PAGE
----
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Saturday, January 4, 1890

     7.50 P.M. In his room. Was out and at the shipyards today. I asked on entrance (he sitting there reading one of his old Customs diaries)— "And did you have your trip out of doors today?"—he replying, amused: "And here he enters with a

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question, knowing that of all abominations, that is the worst to me."
And asking after a slight pause— "And how is the weather now?" I saying— "Another question"—and he— "To give one question for another! I have heard of a man who said, I take treats but never give them. I did not know the man, but have heard of him."

     After all, he had "not inclined to make the whisky toddy today." Called my attention to the book in his hand. "This is one of my countless memorandum books—I have had hundreds of them—this is a Washington one—now 20 or 25 years old. I do not know by what combination of circumstances it has been preserved—but here it is, turned up after many days—old, grimed. Every name, every date in it, recalls a thousand scenes, multifold memories—persons, events—army incidents—those fruitful years. The written record but a drop in the bucket—I may say, a drop in the sea—to the whole story." And even the glimpses in "Specimen Days" were "but the most fugitive—the most slight—most brief." Bucke made some suggestions as to head-line for my Whitman essay thus:

     I hope great things from your Whitman paper. Yes, make it personal by all means, and put it in as simple a narrative form as possible. Yes, nothing could be better (as an illustration) than the last Aug. photo. (which looks across the room at me as I write). A photo of the "den" too (if it could be well done) wd. be most interesting (wonderfully so to those who have been in it more or less often).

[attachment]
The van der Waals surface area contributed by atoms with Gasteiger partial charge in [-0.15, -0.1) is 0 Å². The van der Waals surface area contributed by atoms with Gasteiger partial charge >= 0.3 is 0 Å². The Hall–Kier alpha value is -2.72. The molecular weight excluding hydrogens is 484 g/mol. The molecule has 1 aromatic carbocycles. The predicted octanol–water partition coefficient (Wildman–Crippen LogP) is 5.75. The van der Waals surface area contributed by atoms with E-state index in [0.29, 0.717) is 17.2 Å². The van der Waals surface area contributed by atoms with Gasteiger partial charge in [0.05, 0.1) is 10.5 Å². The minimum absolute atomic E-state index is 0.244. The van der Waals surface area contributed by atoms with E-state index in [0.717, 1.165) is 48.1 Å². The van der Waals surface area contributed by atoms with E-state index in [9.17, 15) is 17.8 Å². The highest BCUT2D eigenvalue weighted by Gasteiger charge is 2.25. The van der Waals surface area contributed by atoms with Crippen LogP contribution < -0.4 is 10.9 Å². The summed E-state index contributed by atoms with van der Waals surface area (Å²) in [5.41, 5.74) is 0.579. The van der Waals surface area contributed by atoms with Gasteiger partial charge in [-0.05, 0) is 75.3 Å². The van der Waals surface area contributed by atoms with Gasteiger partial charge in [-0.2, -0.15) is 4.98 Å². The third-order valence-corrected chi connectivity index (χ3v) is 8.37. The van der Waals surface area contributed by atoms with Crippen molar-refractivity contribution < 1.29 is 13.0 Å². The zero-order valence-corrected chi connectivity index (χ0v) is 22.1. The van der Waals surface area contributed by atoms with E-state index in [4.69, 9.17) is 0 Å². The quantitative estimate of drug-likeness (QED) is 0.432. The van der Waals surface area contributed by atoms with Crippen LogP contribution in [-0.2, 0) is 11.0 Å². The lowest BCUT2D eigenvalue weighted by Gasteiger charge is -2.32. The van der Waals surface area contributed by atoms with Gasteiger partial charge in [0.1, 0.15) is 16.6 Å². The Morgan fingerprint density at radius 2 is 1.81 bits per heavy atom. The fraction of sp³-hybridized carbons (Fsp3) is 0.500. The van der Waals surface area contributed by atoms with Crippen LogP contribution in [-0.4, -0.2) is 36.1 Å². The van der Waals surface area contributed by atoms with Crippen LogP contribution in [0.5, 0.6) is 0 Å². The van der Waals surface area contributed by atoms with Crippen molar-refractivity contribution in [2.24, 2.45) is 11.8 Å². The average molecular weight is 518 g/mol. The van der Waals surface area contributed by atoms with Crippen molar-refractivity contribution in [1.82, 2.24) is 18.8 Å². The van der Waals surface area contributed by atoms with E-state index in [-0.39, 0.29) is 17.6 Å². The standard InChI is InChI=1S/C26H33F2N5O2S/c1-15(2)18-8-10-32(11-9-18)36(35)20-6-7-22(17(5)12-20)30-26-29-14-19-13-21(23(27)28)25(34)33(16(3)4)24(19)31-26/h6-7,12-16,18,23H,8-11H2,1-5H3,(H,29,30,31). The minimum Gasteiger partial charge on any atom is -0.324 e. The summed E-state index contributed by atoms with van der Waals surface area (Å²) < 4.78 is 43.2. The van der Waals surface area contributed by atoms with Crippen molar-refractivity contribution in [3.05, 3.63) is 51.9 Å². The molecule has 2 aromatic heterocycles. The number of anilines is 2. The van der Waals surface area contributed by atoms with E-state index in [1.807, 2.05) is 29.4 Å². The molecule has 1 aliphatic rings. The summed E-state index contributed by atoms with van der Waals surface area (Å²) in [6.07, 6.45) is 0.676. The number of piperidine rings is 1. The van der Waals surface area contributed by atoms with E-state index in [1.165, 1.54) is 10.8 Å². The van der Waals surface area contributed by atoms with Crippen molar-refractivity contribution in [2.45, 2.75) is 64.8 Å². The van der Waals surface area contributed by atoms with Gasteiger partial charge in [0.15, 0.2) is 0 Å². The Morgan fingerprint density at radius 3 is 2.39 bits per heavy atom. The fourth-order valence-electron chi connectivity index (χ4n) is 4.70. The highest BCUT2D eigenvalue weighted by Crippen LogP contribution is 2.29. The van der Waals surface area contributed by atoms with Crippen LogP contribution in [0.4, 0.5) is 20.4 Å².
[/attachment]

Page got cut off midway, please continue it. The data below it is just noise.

"Walt Whitman at date" would do:
how would you like:
"W. W. as I know him"
But (after some hundreds of them) I am a little tired of papers, paragraphs, sonnets, &c. &c. &c. called "Walt Whitman" in any shape. How would something like one of the following titles do? (of course I have no pretention to name a paper I have not even seen):
"The Poet of the Modern"
"The First American Poet"
"The Avatar of Democracy"
"The Bard of the Dawning Era"

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     I read to W. who exclaimed: "No! no! I can say without hesitation, that, as far as I am concerned these would all be promptly rejected." I explained that they would not fall in line with the personal flavor of my paper. I had initial paragraphs of this with me, and read them to W.—who said when I had done: "Yes—that is good: but too eulogistic—too eulogistic! I should suggest—make it very concrete—even statistical—and then a close. But I ought to add of this, as I would of my own writing—you are the man who is writing it, or I am, as the case may be, and it is for you or for me, therefore, to follow our own bent, please oneselves, whatever the other fellow may believe."

      "And so poor George Boker is buried!" W. said at another juncture. "Come—gone—a true high man. And the years—oh! how they go and go! I am amazed: this little book here—this bunch of memorandums—already a quarter of a century old! It is hard to realize lapse after lapse the slipping away of time."

      "The papers appear to be full of society news, gossip, controversy—just now, the solid things all ignored, unheralded." I referred to the Thoreau-ish Herbert, gone out on Long Island from professional life in New York, to live as a recluse and farm an acre or two—having already written a book about it. —W. explaining the topographical and other character of Long Island—its "very jagged coasts at some points" and its "salt-marshiness," especially towards the east. "I know the whole shore well and well—have wandered it, I can almost say afoot."


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